This is a story about someone who I will call Lenny (not his real name). In high school, Lenny scored very high on all his tests and could have gone to many colleges. However, he based his college decision on finding a college close to home. He wanted to stay close to home so that he could stay in contact with his small group of friends and family. He was very shy, did not like speaking to strangers, and decided that he would do much better in life if he could stay in contact with his core group.
Lenny’s decision was a good one. By staying close to home for college, he thrived. Even though his college was not well regarded in his chosen field — it was not Harvard, Yale or Stanford — Lenny was so good at his craft that employers were willing to hire him when he left college. However, because his craft was very specialized, opportunities were limited. This meant that if he wanted to pursue his specialty, he needed to leave home.
Luckily, Lenny got a job with one of the top companies in his field. While it was thousands of miles from his home, and from his family and friends, the company welcomed him with open arms. Indeed, the company even told him that if he wanted to return home after his contract expired, the company would honor that request.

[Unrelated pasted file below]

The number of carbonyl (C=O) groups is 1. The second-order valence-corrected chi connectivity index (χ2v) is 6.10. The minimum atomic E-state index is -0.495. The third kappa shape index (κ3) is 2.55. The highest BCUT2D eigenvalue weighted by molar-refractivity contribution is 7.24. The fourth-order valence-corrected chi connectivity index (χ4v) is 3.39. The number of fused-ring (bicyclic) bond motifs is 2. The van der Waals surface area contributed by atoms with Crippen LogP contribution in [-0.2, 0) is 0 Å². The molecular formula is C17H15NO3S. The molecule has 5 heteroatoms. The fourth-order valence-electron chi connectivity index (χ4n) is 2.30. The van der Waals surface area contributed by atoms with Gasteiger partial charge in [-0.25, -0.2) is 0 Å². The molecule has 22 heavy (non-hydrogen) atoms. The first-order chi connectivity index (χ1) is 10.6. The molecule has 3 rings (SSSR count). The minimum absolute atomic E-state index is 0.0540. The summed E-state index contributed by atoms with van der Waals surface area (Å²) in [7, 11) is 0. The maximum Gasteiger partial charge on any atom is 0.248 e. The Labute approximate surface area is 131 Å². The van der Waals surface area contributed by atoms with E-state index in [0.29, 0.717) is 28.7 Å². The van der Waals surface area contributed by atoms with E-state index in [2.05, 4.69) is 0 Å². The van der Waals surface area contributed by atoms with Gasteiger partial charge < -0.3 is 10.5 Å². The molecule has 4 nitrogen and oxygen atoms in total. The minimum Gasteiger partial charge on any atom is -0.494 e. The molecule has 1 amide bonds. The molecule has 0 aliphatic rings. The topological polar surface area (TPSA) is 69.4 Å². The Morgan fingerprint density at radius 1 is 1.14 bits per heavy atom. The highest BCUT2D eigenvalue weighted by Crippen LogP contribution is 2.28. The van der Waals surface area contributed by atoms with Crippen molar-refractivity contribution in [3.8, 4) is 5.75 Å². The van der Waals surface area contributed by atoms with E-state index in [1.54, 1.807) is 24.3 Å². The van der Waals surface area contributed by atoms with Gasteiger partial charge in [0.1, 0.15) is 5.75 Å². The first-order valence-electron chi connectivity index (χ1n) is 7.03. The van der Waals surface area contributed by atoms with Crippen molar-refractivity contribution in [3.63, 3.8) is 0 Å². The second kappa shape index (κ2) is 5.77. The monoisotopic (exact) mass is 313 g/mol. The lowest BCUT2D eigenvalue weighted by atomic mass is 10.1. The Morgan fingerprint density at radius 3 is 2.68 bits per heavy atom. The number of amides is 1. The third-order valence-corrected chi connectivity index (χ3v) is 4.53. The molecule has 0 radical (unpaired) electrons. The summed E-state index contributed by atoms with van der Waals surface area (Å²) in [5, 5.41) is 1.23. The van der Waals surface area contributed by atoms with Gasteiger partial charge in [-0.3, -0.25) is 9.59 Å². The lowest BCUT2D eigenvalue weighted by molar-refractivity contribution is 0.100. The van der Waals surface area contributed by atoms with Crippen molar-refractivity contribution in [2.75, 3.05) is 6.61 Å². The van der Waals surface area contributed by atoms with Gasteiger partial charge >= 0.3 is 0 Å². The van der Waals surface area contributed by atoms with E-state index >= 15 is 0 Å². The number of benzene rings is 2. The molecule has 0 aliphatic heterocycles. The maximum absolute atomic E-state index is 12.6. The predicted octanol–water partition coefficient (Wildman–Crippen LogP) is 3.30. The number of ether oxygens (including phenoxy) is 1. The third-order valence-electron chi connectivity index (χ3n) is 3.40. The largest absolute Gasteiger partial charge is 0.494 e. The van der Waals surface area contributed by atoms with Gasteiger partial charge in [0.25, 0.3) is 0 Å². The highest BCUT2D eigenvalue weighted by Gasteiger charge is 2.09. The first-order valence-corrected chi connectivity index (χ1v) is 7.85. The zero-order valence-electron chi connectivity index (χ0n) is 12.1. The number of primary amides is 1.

Lenny thrived with the new company. The company accepted his eccentricities, nurtured his talents, and he became a leader in his field, even winning some awards. But he knew his friends and family were still at home.
Unlike many employees who only think of themselves, Lenny knew it would be unfair for the company to base its future plans on him. He appreciated all that the company had done for him and wanted the company to know they would need to replace his special talents.
Prior to the start of the last year of his contract, Lenny told the company that when his contract was up, he would move back home to be close to his family. He made that decision even though he could make much more money staying with the company – more money than most of us can imagine having, let alone walking away from. Lenny chose family and friends over money.
Most people get to choose where they live. Professional athletes do not. Top high school athletes get to choose where they go to college, though that choice has a huge impact on whether they succeed or fail. The worst decision a top high school athlete can make is to go to a college where someone who is slightly better is playing his or her position. Who remembers the North Carolina shooting guard who earned a scholarship with the Tar Heels the same year that Michael Jordan did?